Roundstone Harbour
The Dukes had a house in Ireland – The Fort at Roundstone on the coast of Connemara – that they visited regularly, usually with friends. Andrew Ward remembers going across with Nick when they were both only 17 and having a marvelous time fishing and shooting woodcock at Ballynahinch.  Charlie Skipwith also remembers staying there and being at a ‘lock-in’ at Vaughan’s Bar in the small hours where the local policeman was leading the singing when they were ‘raided’ by the local Garda from Galway armed with the only breathalyser in the district. Everyone hid behind the furniture and when the Garda entered they gave a cursory look around, winked at the landlord and wished him a happy Easter before departing. Nick loved the Irish way of life and was in his element there, and he wore Irish tweed jackets and a multicoloured tweed flat cap for the rest of his life.

When Nick left school, his father, intending him of course to join James Duke & Son, sent him to work on one of the largest local farms, that of Tom Parker, whose main farm happened to border ours under Old Winchester Hill. In fact Tom Parker’s farms probably bordered most people’s farms in that part of Hampshire! In any event, John Parker recalls that Nick wasn’t an ordinary pupil, there to work as a prelude to going farming, but a rather to get a close up view of farming as a business so that he could relate to farmers when he joined his father. But he does remember - and so do I – that he was made to cover a huge new cowshed at Little West End with slurry so that it would blend more quickly into the countryside!

He was also sent on a number of courses; one, a business leadership course at Newcastle University, set up by the Kellogg Foundation, he attended part time over a period of three years, driving up for two weeks at a time with Giles Rowsell in his Triumph Stag and attending week-long events in Brussels and London. Giles remembers Nick as being very bright and focused and clearly loving the business environment.  In fact at that time the two of them quickly became leading lights at the Farmers’ Club, starting the Under 30s section when Nick was only 24, and then joining the main committee where they reduced the average age by twenty years at a stroke! Nick often stayed with me on his visits to the Farmers’ Club, and it became our habit to go out early to find the best breakfast in London. I think our favourite was the Carlton Tower! But Nick loved business, and I well remember him being at dinner with my parents and a friend of theirs, Dennis Bulman, who was at the time managing director of Texaco, and the two of them having a long business conversation well into the small hours. Dennis Bulman later told my father that he found Nick most interesting and impressive.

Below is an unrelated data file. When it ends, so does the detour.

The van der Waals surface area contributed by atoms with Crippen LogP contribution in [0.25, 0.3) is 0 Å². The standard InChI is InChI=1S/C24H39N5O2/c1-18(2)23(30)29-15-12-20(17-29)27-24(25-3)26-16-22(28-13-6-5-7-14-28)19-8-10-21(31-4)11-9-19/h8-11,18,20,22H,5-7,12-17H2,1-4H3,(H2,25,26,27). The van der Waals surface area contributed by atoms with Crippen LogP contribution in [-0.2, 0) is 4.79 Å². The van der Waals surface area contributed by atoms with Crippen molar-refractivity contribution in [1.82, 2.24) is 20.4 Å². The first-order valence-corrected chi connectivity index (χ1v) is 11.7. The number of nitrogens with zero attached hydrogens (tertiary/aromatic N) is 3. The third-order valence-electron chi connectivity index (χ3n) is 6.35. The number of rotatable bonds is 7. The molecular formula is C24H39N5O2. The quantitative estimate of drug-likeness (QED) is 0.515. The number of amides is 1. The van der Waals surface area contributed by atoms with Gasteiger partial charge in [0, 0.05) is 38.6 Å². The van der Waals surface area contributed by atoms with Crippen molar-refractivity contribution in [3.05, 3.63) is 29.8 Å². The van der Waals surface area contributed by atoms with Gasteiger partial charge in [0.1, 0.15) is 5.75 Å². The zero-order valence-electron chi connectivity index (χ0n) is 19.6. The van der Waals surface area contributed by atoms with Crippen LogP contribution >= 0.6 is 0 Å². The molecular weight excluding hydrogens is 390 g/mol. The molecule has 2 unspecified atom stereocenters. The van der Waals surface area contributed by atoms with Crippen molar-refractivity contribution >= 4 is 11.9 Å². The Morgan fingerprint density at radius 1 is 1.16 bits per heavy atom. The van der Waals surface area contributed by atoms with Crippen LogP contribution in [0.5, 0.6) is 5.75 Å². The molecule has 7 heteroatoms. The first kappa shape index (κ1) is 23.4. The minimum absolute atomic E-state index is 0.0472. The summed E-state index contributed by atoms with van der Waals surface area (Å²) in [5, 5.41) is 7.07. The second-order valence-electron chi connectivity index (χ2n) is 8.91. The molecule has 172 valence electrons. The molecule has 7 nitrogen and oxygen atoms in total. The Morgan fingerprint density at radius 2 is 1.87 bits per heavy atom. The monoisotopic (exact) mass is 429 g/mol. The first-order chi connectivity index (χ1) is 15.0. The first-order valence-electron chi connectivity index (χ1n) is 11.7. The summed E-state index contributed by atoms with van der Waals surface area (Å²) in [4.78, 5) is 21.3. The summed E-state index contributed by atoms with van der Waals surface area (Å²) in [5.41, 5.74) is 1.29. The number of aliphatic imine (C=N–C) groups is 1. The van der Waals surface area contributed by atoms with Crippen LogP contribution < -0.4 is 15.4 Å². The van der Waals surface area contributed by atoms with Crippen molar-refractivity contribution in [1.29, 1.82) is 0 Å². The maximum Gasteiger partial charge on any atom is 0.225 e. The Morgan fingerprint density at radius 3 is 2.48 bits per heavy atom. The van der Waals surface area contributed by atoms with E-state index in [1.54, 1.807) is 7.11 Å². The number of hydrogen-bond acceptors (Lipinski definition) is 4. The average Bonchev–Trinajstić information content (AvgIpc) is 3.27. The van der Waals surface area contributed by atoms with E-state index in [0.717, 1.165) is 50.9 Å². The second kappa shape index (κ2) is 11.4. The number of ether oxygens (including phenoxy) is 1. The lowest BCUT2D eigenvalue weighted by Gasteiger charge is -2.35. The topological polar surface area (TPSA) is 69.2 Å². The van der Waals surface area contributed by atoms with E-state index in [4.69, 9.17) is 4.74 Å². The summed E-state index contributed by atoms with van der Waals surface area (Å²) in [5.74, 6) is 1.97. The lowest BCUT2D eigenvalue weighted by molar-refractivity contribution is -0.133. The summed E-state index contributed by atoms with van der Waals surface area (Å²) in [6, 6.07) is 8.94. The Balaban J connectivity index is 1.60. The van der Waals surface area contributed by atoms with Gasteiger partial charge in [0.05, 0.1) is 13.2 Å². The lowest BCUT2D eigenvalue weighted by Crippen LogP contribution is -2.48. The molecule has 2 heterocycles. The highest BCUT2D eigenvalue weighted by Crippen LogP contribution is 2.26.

Nick and Tom Duke
Nick spent a few months working in Leith, which he hated, and he was also sent to run one of their businesses Chipping Norton for a couple of years. It might have been their revolutionary ‘Evenlode’ business, one of the first complete dry dog foods and for a while very successful, and which might have made Duke’s fortune all over again, had not the mighty Mars brought out a competing version, and the firm was slow to put the feed into garden centers and the like. Chipping Norton wasn’t far from Moreton-in-the-Marsh where my cousin Mike Lawford lived training to become a farm manager, and they saw quite a lot of each other there and on runs up to London; in fact Nick gave up his flat in Chipping Norton and lived in the week with Mike’s parents until he returned to Hampshire.  He was later to be best man at Mike and Penny’s wedding when they were living in Hampshire and Mike was working for Neil Fairey.

Nick of course loved cars, as we all did. His father had Aston Martins and his great uncle had raced at Brooklands.  Nick also had the resources of the firm’s garage with a mechanic, Stan, who understood not just lorries, of which the firm had a great many, but also the desire of young men to get the maximum out of whatever they drove. His first car was a very meaty Ford Anglia into which Stan dropped a hot 1500cc engine. Then came an MGB GT, a Triumph Stag, which was always overheating, a Tickford Capri and a Scimitar. In the days of the Capri, he and Ian Hay, who had The Rod Box in Winchester and a Cooper S, used to meet for a bit of a burn-up on the Winchester by-pass, the idea being to reach the ‘Shawford narrows’ before the other. His cars were nominally works cars, insured for anyone to drive - and we did. We were even sometimes lent Tom’s Aston Martin, though I’m not sure if he actually knew. I remember taking the DB5 up to London. Incredible to think of that degree of licence today. Nick did have one or two accidents, one on the dangerous crossroads which also nearly claimed Nicky Boyle’s mother, and another when he went ‘all agricultural’ near Hartley Whitney trying to avoid an on-coming car. He also managed to overturn my commuter car, an ancient Austin A30, trying to do a handbrake turn at the end of the farm lane at Harvestgate, but otherwise we all escaped lightly.